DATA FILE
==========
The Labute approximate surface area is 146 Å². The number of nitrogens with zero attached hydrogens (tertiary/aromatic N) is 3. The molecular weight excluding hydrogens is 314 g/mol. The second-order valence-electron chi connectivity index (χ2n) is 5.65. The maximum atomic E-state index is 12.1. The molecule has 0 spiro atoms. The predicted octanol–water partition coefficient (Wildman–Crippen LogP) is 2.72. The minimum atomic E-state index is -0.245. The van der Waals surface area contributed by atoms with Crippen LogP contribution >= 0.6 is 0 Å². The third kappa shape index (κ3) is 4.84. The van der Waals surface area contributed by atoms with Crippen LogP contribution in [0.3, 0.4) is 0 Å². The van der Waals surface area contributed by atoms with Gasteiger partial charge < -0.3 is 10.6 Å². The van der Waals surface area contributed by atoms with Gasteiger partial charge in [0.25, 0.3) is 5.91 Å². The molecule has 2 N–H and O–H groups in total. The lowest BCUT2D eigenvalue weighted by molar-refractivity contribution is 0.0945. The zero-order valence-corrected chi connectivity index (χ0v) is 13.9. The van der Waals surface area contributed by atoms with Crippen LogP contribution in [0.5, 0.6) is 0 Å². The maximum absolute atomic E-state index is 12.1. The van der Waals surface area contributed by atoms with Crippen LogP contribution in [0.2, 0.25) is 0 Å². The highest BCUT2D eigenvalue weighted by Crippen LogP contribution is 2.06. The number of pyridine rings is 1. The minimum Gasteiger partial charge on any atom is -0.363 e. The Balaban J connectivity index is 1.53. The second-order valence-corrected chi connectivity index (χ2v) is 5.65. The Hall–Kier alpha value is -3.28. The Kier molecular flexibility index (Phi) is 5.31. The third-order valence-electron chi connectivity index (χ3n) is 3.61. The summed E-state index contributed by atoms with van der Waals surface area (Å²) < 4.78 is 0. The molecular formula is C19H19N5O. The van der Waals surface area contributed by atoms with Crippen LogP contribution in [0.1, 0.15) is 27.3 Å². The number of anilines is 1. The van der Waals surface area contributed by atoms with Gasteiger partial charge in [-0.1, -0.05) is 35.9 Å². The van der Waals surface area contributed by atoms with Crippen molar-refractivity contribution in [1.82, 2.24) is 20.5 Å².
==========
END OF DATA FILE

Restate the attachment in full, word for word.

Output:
The Labute approximate surface area is 146 Å². The number of nitrogens with zero attached hydrogens (tertiary/aromatic N) is 3. The molecular weight excluding hydrogens is 314 g/mol. The second-order valence-electron chi connectivity index (χ2n) is 5.65. The maximum atomic E-state index is 12.1. The molecule has 0 spiro atoms. The predicted octanol–water partition coefficient (Wildman–Crippen LogP) is 2.72. The minimum atomic E-state index is -0.245. The van der Waals surface area contributed by atoms with Crippen LogP contribution >= 0.6 is 0 Å². The third kappa shape index (κ3) is 4.84. The van der Waals surface area contributed by atoms with Crippen LogP contribution in [0.3, 0.4) is 0 Å². The van der Waals surface area contributed by atoms with Gasteiger partial charge < -0.3 is 10.6 Å². The van der Waals surface area contributed by atoms with Gasteiger partial charge in [0.25, 0.3) is 5.91 Å². The molecule has 2 N–H and O–H groups in total. The lowest BCUT2D eigenvalue weighted by molar-refractivity contribution is 0.0945. The zero-order valence-corrected chi connectivity index (χ0v) is 13.9. The van der Waals surface area contributed by atoms with Crippen LogP contribution in [0.5, 0.6) is 0 Å². The maximum absolute atomic E-state index is 12.1. The van der Waals surface area contributed by atoms with Crippen LogP contribution in [0.2, 0.25) is 0 Å². The highest BCUT2D eigenvalue weighted by Crippen LogP contribution is 2.06. The number of pyridine rings is 1. The minimum Gasteiger partial charge on any atom is -0.363 e. The Balaban J connectivity index is 1.53. The second-order valence-corrected chi connectivity index (χ2v) is 5.65. The Hall–Kier alpha value is -3.28. The Kier molecular flexibility index (Phi) is 5.31. The third-order valence-electron chi connectivity index (χ3n) is 3.61. The summed E-state index contributed by atoms with van der Waals surface area (Å²) < 4.78 is 0. The molecular formula is C19H19N5O. The van der Waals surface area contributed by atoms with Crippen LogP contribution in [0.1, 0.15) is 27.3 Å². The number of anilines is 1. The van der Waals surface area contributed by atoms with Gasteiger partial charge in [-0.1, -0.05) is 35.9 Å². The van der Waals surface area contributed by atoms with Crippen molar-refractivity contribution in [1.82, 2.24) is 20.5 Å².